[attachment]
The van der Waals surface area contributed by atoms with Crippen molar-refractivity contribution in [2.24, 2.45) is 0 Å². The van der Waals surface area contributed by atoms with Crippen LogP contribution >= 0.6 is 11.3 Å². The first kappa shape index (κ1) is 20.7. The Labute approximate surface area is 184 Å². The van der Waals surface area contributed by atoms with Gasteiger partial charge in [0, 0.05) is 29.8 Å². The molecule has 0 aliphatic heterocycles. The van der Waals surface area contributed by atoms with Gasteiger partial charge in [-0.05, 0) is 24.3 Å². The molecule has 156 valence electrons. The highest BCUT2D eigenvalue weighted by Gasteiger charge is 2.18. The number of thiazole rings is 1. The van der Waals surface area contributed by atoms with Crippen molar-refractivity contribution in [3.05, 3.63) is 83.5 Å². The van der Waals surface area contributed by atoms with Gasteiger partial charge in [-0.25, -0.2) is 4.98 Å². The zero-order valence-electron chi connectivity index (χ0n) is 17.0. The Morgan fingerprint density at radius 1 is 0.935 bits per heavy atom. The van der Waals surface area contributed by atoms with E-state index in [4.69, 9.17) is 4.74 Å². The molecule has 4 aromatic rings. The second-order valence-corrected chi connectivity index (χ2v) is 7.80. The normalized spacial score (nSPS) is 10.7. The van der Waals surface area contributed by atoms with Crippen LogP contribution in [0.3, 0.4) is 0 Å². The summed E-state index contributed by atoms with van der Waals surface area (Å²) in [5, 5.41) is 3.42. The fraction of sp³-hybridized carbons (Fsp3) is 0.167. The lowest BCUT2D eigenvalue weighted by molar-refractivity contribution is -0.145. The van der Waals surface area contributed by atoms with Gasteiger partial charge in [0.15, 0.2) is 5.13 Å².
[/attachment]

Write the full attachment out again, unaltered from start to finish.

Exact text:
The van der Waals surface area contributed by atoms with Crippen molar-refractivity contribution in [2.24, 2.45) is 0 Å². The van der Waals surface area contributed by atoms with Crippen LogP contribution >= 0.6 is 11.3 Å². The first kappa shape index (κ1) is 20.7. The Labute approximate surface area is 184 Å². The van der Waals surface area contributed by atoms with Gasteiger partial charge in [0, 0.05) is 29.8 Å². The molecule has 0 aliphatic heterocycles. The van der Waals surface area contributed by atoms with Gasteiger partial charge in [-0.05, 0) is 24.3 Å². The molecule has 156 valence electrons. The highest BCUT2D eigenvalue weighted by Gasteiger charge is 2.18. The number of thiazole rings is 1. The van der Waals surface area contributed by atoms with Crippen molar-refractivity contribution in [3.05, 3.63) is 83.5 Å². The van der Waals surface area contributed by atoms with Gasteiger partial charge in [-0.25, -0.2) is 4.98 Å². The zero-order valence-electron chi connectivity index (χ0n) is 17.0. The Morgan fingerprint density at radius 1 is 0.935 bits per heavy atom. The van der Waals surface area contributed by atoms with E-state index in [4.69, 9.17) is 4.74 Å². The molecule has 4 aromatic rings. The second-order valence-corrected chi connectivity index (χ2v) is 7.80. The normalized spacial score (nSPS) is 10.7. The van der Waals surface area contributed by atoms with Crippen LogP contribution in [0.3, 0.4) is 0 Å². The summed E-state index contributed by atoms with van der Waals surface area (Å²) in [5, 5.41) is 3.42. The fraction of sp³-hybridized carbons (Fsp3) is 0.167. The lowest BCUT2D eigenvalue weighted by molar-refractivity contribution is -0.145. The van der Waals surface area contributed by atoms with Gasteiger partial charge in [0.15, 0.2) is 5.13 Å².